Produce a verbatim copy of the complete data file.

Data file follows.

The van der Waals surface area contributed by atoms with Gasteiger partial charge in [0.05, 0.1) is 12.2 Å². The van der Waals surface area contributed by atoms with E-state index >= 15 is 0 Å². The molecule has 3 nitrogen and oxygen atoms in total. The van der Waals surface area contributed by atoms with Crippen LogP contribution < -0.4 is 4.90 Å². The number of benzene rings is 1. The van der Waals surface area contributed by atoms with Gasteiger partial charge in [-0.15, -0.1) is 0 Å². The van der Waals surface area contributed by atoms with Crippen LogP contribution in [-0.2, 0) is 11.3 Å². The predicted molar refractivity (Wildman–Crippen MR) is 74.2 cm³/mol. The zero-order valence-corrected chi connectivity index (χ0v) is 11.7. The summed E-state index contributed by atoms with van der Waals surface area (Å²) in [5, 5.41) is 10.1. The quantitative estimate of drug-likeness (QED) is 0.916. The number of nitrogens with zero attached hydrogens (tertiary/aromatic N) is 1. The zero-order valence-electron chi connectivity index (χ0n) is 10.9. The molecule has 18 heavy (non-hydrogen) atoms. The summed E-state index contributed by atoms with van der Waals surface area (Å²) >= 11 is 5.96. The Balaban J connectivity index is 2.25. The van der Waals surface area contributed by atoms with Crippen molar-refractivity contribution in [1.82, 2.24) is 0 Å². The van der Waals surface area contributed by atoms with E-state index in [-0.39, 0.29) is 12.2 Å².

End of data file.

The van der Waals surface area contributed by atoms with Gasteiger partial charge in [0.05, 0.1) is 12.2 Å². The van der Waals surface area contributed by atoms with E-state index >= 15 is 0 Å². The molecule has 3 nitrogen and oxygen atoms in total. The van der Waals surface area contributed by atoms with Crippen LogP contribution < -0.4 is 4.90 Å². The number of benzene rings is 1. The van der Waals surface area contributed by atoms with Gasteiger partial charge in [-0.15, -0.1) is 0 Å². The van der Waals surface area contributed by atoms with Crippen LogP contribution in [-0.2, 0) is 11.3 Å². The predicted molar refractivity (Wildman–Crippen MR) is 74.2 cm³/mol. The zero-order valence-corrected chi connectivity index (χ0v) is 11.7. The summed E-state index contributed by atoms with van der Waals surface area (Å²) in [5, 5.41) is 10.1. The quantitative estimate of drug-likeness (QED) is 0.916. The number of nitrogens with zero attached hydrogens (tertiary/aromatic N) is 1. The zero-order valence-electron chi connectivity index (χ0n) is 10.9. The molecule has 18 heavy (non-hydrogen) atoms. The summed E-state index contributed by atoms with van der Waals surface area (Å²) >= 11 is 5.96. The Balaban J connectivity index is 2.25. The van der Waals surface area contributed by atoms with Crippen molar-refractivity contribution in [1.82, 2.24) is 0 Å². The van der Waals surface area contributed by atoms with E-state index in [-0.39, 0.29) is 12.2 Å².